Bastille Day 2017

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Number: 303
1st Author: Hugh Hudson
2nd Author: Säm Krucker
Published: 24 July 2017
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For unclear reasons, July 14 has seen several interesting flares, such as the famous one originally termed the "Bastille Day Flare" in 2000. This flare (SOL2000-07-14, M5.7) has been well memorialized in the literature and in various Nuggets, but the latter were back in the Yohkoh era (i, ii, iii). Many lessons were learned from this flare, which had a fine display of loops that remains an iconic illustration of this flare arcade coronal restructuring. Reference [1] introduced the world to this event as an epitome of the effects of large-scale flare magnetic reconnection.

Figure 1: The celebrated soft X-ray/EUV "arcade" structure of the original Bastille Day flare, SOL2000-07-14, as obtained from the Astronomical Picture of the Day website. It shows a 171 Â image from the TRACE satellite.

Then in 2004 another Bastille Day event happened, SOL2004-07-14 (M6.2), which now fell in the RHESSI era (and was well observed in hard X-rays) but somehow did not produce a Nugget (see however Ref. [2]); a description of magnetic implosion in a confined flare event..

The very next year Bastille Day saw an X-class flare, SOL2005-07-14 (X1.2), which did excite a RHESSI-era Nugget (iv). This flare was curious in that it had no well-developed CME and instead revealed a "failed" filament eruption, but also exhibited an implosion.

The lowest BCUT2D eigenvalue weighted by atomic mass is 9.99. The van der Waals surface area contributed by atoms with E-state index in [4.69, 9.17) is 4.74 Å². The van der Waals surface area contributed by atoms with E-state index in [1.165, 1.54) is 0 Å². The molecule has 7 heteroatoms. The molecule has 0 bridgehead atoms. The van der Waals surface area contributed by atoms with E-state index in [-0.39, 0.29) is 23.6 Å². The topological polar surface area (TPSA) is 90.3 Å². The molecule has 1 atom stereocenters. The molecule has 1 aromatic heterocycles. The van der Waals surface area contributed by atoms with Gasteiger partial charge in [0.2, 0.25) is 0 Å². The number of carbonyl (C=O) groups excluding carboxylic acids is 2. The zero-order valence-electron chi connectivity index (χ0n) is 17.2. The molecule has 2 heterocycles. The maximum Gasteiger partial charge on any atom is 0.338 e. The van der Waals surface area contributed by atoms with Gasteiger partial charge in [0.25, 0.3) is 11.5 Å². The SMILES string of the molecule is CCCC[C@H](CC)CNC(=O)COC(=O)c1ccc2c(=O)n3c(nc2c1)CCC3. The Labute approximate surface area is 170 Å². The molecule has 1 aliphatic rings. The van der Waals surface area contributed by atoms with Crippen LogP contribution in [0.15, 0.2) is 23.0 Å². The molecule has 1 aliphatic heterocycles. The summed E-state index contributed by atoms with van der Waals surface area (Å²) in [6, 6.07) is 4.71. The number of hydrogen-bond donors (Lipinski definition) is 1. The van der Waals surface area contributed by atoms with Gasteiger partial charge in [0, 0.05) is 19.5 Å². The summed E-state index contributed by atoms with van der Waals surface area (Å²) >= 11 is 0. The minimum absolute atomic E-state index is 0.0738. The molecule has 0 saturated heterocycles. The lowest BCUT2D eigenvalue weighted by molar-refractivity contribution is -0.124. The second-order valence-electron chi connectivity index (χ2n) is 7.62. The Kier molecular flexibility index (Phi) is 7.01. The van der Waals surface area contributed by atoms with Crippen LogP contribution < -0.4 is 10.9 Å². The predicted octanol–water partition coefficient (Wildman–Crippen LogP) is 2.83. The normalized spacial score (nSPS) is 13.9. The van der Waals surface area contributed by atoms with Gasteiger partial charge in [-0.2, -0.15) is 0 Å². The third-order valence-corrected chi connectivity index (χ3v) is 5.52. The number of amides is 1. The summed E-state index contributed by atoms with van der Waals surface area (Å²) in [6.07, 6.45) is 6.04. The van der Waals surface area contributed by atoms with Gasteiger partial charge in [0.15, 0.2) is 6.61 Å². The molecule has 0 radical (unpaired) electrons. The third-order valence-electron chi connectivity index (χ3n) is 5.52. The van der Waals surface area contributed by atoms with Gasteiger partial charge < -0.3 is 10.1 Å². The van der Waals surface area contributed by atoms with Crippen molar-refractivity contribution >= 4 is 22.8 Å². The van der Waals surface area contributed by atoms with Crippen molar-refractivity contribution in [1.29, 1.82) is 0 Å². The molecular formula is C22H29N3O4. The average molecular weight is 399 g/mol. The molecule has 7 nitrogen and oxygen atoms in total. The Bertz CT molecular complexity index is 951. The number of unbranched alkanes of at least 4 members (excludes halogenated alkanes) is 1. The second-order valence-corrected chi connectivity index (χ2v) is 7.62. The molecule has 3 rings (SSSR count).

Bastille Day 2017

So far as we can tell, no other memorable flare has happened on Bastille Day since 2005. But here, one 11-year cycle later, we have had SOL2017-07-14 (M2.4) occur in the declining phase of Solar Cycle 24. This event, illustrated in Figure 2, dominates the soft X-ray timescape with the long-decay property suggestive of an extended coronal event, with a CME and radio type II/IV emissions. This appears to have been the case, although some of the needed data are not available quite yet.

Figure 2: Three days of GOES/XRS soft X-ray observation, indicating the dominance of our Bastille Day flare. Right, RHESSI hard-ray image contours superposed on a background EUV image from AIA.

RHESSI observed this event quite well. Figure 3 shows that this event had the sigmoid-to-arcade development typical of this kind of flare (Ref. [3]). Note that RHESSI's hard X-ray footpoints neatly fit into the flare ribbon structures - just like SOL2000-07-14 where the concept of a "Bastille Day Flare" originated. The spectrum at flare maximum (right panel) shows soft and hard X-ray components consistent with our observations of similar events.

Figure 3: Left, RHESSI hard-ray image contours superposed on a background EUV image from AIA. Right, spectrum from flare peak (courtesy B. Dennis).


Is Bastille Day, over the decades, really a focus for major solar fireworks? This would be highly unlikely, and although we have cited four major events in 18 years here, that is not far from what one expect from a reasonable mean level of solar activity - about a 25% chance, per day, of seeing an M- or X-class flare. For RHESSI's first 11-year time span, the corresponding rate was 0.23 +- 0.03. So, no exceptionalism here.

A crude prediction for 2018 then, factoring in a guess at the solar-cycle dependence, suggests only about a 10% chance of another remarkable event next year - stay tuned to these pages and we will let you know then.


[1] "The Topology and Evolution of the Bastille Day Flare"

[2] "Large-scale Contraction and Subsequent Disruption of Coronal Loops During Various Phases of the M6.2 Flare Associated with the Confined Flux Rope Eruption"

[3] "Sigmoidal morphology and eruptive solar activity"

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